Before you start considering leaving your comfy desk job for the wild ride of becoming a career consultant spend time thinking about how you feel and perform with the following:
Key Take Away: Check yourself before you wreck yourself. (thanks Ice Cube for that insightful lyrical melody) Ice Cube was on to something here – before you jump into [consulting] spend time to learn about the life of a consultant and the realities that come with it.
Action Item: Rather than leaving your day job, start your consulting experience by picking up a couple small jobs you can do on the side in the evenings or weekends. This will give you a chance to learn how to interact with clients, manage projects and your time. Do 3-4 projects then reassess those experiences, what you learned, how you performed and things to change for the future. Once you’ve done that you’ll have a better perspective of the life of a consultant and whether or not its right for you.
Being a successful leader often requires a set of skills which are very different than the skills which were needed to be successful in a staff level role. When we are a staff employee, meaning we don’t have any direct reports, our focus is to ensure we do the best individual job possible. Being in a management/ leadership role is very different. While it’s important the manager does a good job, s/he is also responsible for a number of direct reports and therefore is responsible for their contributions as well.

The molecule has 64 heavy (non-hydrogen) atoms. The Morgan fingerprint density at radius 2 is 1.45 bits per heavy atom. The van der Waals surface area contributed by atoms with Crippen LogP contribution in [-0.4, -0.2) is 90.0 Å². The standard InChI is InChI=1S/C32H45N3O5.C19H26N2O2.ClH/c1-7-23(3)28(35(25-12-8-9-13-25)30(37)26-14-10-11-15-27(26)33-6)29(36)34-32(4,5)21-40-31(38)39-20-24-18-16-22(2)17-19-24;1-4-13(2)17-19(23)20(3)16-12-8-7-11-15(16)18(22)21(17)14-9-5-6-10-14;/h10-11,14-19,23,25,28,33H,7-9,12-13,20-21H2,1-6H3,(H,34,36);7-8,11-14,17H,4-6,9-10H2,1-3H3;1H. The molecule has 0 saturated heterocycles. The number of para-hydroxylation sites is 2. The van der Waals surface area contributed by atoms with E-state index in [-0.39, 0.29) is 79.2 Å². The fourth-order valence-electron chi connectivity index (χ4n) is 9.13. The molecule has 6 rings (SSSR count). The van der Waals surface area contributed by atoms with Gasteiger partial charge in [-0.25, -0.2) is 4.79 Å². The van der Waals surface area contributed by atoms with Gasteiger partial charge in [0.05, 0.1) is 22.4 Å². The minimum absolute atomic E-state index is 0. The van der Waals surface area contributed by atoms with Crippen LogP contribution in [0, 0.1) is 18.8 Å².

The transition to management can either be a dream come true or a living nightmare. Regardless of which camp you may be in it’s important to consider one thing before you make the decision to throw your hat in the ring for the next leadership opportunity:
Do you have what it takes to be an effective leader?
Before you consider a career in leadership think about how you deal with these five questions:
1. Do You Genuinely Care About Other People?